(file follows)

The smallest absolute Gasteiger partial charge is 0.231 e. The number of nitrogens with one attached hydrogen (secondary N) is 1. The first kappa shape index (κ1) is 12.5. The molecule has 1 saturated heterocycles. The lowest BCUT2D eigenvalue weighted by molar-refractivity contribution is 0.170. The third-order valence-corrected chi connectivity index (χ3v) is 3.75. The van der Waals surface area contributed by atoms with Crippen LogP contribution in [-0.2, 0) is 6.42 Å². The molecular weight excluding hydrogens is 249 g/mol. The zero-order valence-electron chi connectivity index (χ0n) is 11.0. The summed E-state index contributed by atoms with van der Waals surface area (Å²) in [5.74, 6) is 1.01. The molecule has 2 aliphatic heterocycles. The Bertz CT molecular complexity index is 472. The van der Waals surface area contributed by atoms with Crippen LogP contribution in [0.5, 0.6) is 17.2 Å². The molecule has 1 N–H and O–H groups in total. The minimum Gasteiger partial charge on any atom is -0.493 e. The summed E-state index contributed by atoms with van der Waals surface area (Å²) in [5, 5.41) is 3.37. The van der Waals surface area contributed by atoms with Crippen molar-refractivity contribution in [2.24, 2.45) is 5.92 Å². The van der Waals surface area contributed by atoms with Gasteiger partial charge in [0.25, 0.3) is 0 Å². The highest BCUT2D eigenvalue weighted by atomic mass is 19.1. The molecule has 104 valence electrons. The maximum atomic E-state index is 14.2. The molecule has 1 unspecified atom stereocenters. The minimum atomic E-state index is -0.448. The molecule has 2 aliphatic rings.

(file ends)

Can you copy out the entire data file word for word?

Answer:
The smallest absolute Gasteiger partial charge is 0.231 e. The number of nitrogens with one attached hydrogen (secondary N) is 1. The first kappa shape index (κ1) is 12.5. The molecule has 1 saturated heterocycles. The lowest BCUT2D eigenvalue weighted by molar-refractivity contribution is 0.170. The third-order valence-corrected chi connectivity index (χ3v) is 3.75. The van der Waals surface area contributed by atoms with Crippen LogP contribution in [-0.2, 0) is 6.42 Å². The molecular weight excluding hydrogens is 249 g/mol. The zero-order valence-electron chi connectivity index (χ0n) is 11.0. The summed E-state index contributed by atoms with van der Waals surface area (Å²) in [5.74, 6) is 1.01. The molecule has 2 aliphatic heterocycles. The Bertz CT molecular complexity index is 472. The van der Waals surface area contributed by atoms with Crippen LogP contribution in [0.5, 0.6) is 17.2 Å². The molecule has 1 N–H and O–H groups in total. The minimum Gasteiger partial charge on any atom is -0.493 e. The summed E-state index contributed by atoms with van der Waals surface area (Å²) in [5, 5.41) is 3.37. The van der Waals surface area contributed by atoms with Crippen molar-refractivity contribution in [2.24, 2.45) is 5.92 Å². The van der Waals surface area contributed by atoms with Gasteiger partial charge in [0.25, 0.3) is 0 Å². The highest BCUT2D eigenvalue weighted by atomic mass is 19.1. The molecule has 104 valence electrons. The maximum atomic E-state index is 14.2. The molecule has 1 unspecified atom stereocenters. The minimum atomic E-state index is -0.448. The molecule has 2 aliphatic rings.